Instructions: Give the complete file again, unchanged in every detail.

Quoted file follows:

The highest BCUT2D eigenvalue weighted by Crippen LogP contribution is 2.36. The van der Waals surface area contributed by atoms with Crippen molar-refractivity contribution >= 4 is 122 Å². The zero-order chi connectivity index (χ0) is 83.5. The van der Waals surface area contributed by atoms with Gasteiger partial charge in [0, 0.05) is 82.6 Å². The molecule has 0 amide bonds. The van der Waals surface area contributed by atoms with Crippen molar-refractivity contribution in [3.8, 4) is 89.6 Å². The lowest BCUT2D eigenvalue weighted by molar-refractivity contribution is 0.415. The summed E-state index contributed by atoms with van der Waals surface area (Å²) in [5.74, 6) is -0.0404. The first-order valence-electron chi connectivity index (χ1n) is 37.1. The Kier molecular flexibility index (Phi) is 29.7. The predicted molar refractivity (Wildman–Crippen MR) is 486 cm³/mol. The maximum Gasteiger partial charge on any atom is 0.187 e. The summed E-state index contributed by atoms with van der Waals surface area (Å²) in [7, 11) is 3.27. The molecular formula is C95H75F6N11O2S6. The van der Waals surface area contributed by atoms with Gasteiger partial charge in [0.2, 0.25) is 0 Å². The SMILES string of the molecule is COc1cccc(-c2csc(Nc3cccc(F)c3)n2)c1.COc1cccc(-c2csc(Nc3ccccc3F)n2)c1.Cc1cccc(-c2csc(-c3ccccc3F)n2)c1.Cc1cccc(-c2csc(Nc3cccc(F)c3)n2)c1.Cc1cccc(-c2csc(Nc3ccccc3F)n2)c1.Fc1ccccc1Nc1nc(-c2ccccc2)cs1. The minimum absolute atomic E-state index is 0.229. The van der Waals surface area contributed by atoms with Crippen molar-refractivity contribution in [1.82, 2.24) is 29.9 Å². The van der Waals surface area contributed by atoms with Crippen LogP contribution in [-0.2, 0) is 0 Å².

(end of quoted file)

The highest BCUT2D eigenvalue weighted by Crippen LogP contribution is 2.36. The van der Waals surface area contributed by atoms with Crippen molar-refractivity contribution >= 4 is 122 Å². The zero-order chi connectivity index (χ0) is 83.5. The van der Waals surface area contributed by atoms with Gasteiger partial charge in [0, 0.05) is 82.6 Å². The molecule has 0 amide bonds. The van der Waals surface area contributed by atoms with Crippen molar-refractivity contribution in [3.8, 4) is 89.6 Å². The lowest BCUT2D eigenvalue weighted by molar-refractivity contribution is 0.415. The summed E-state index contributed by atoms with van der Waals surface area (Å²) in [5.74, 6) is -0.0404. The first-order valence-electron chi connectivity index (χ1n) is 37.1. The Kier molecular flexibility index (Phi) is 29.7. The predicted molar refractivity (Wildman–Crippen MR) is 486 cm³/mol. The maximum Gasteiger partial charge on any atom is 0.187 e. The summed E-state index contributed by atoms with van der Waals surface area (Å²) in [7, 11) is 3.27. The molecular formula is C95H75F6N11O2S6. The van der Waals surface area contributed by atoms with Gasteiger partial charge in [0.2, 0.25) is 0 Å². The SMILES string of the molecule is COc1cccc(-c2csc(Nc3cccc(F)c3)n2)c1.COc1cccc(-c2csc(Nc3ccccc3F)n2)c1.Cc1cccc(-c2csc(-c3ccccc3F)n2)c1.Cc1cccc(-c2csc(Nc3cccc(F)c3)n2)c1.Cc1cccc(-c2csc(Nc3ccccc3F)n2)c1.Fc1ccccc1Nc1nc(-c2ccccc2)cs1. The minimum absolute atomic E-state index is 0.229. The van der Waals surface area contributed by atoms with Crippen molar-refractivity contribution in [1.82, 2.24) is 29.9 Å². The van der Waals surface area contributed by atoms with Crippen LogP contribution in [-0.2, 0) is 0 Å².